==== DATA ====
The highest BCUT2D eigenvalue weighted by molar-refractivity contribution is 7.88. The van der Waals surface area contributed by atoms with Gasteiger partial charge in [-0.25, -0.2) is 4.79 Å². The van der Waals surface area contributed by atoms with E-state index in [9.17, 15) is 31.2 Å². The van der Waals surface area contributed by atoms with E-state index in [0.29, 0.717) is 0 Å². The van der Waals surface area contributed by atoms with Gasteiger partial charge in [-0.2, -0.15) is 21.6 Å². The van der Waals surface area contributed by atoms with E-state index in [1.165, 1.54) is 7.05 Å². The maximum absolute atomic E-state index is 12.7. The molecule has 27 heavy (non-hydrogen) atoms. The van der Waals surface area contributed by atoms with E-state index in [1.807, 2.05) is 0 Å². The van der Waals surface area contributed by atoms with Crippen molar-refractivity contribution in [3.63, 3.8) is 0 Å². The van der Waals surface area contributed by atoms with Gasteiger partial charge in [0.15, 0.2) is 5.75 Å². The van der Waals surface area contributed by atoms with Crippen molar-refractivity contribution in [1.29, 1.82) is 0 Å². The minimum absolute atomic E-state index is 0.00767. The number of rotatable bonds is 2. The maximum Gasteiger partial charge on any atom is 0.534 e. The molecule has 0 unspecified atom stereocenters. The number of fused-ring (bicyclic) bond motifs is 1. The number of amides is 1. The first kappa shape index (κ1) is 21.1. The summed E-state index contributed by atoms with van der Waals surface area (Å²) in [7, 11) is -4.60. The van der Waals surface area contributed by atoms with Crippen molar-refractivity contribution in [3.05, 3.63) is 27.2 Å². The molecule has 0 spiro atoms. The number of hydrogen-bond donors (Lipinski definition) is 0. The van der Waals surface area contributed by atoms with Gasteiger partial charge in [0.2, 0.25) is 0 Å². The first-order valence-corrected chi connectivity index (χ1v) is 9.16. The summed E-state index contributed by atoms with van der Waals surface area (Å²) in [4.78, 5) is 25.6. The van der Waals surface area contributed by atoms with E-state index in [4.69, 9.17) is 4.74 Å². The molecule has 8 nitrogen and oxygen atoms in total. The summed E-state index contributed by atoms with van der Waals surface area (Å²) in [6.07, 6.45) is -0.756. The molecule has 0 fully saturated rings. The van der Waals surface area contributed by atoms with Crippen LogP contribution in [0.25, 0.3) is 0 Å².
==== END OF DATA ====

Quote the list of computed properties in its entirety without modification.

The highest BCUT2D eigenvalue weighted by molar-refractivity contribution is 7.88. The van der Waals surface area contributed by atoms with Gasteiger partial charge in [-0.25, -0.2) is 4.79 Å². The van der Waals surface area contributed by atoms with E-state index in [9.17, 15) is 31.2 Å². The van der Waals surface area contributed by atoms with E-state index in [0.29, 0.717) is 0 Å². The van der Waals surface area contributed by atoms with Gasteiger partial charge in [-0.2, -0.15) is 21.6 Å². The van der Waals surface area contributed by atoms with E-state index in [1.165, 1.54) is 7.05 Å². The maximum absolute atomic E-state index is 12.7. The molecule has 27 heavy (non-hydrogen) atoms. The van der Waals surface area contributed by atoms with E-state index in [1.807, 2.05) is 0 Å². The van der Waals surface area contributed by atoms with Crippen molar-refractivity contribution in [3.63, 3.8) is 0 Å². The van der Waals surface area contributed by atoms with Gasteiger partial charge in [0.15, 0.2) is 5.75 Å². The van der Waals surface area contributed by atoms with Crippen molar-refractivity contribution in [1.29, 1.82) is 0 Å². The minimum absolute atomic E-state index is 0.00767. The number of rotatable bonds is 2. The maximum Gasteiger partial charge on any atom is 0.534 e. The molecule has 0 unspecified atom stereocenters. The number of fused-ring (bicyclic) bond motifs is 1. The number of amides is 1. The first kappa shape index (κ1) is 21.1. The summed E-state index contributed by atoms with van der Waals surface area (Å²) in [7, 11) is -4.60. The van der Waals surface area contributed by atoms with Crippen molar-refractivity contribution in [3.05, 3.63) is 27.2 Å². The molecule has 0 spiro atoms. The number of hydrogen-bond donors (Lipinski definition) is 0. The van der Waals surface area contributed by atoms with Gasteiger partial charge in [0.2, 0.25) is 0 Å². The first-order valence-corrected chi connectivity index (χ1v) is 9.16. The summed E-state index contributed by atoms with van der Waals surface area (Å²) in [4.78, 5) is 25.6. The van der Waals surface area contributed by atoms with E-state index in [4.69, 9.17) is 4.74 Å². The molecule has 8 nitrogen and oxygen atoms in total. The summed E-state index contributed by atoms with van der Waals surface area (Å²) in [6.07, 6.45) is -0.756. The molecule has 0 fully saturated rings. The van der Waals surface area contributed by atoms with Crippen LogP contribution in [0.25, 0.3) is 0 Å².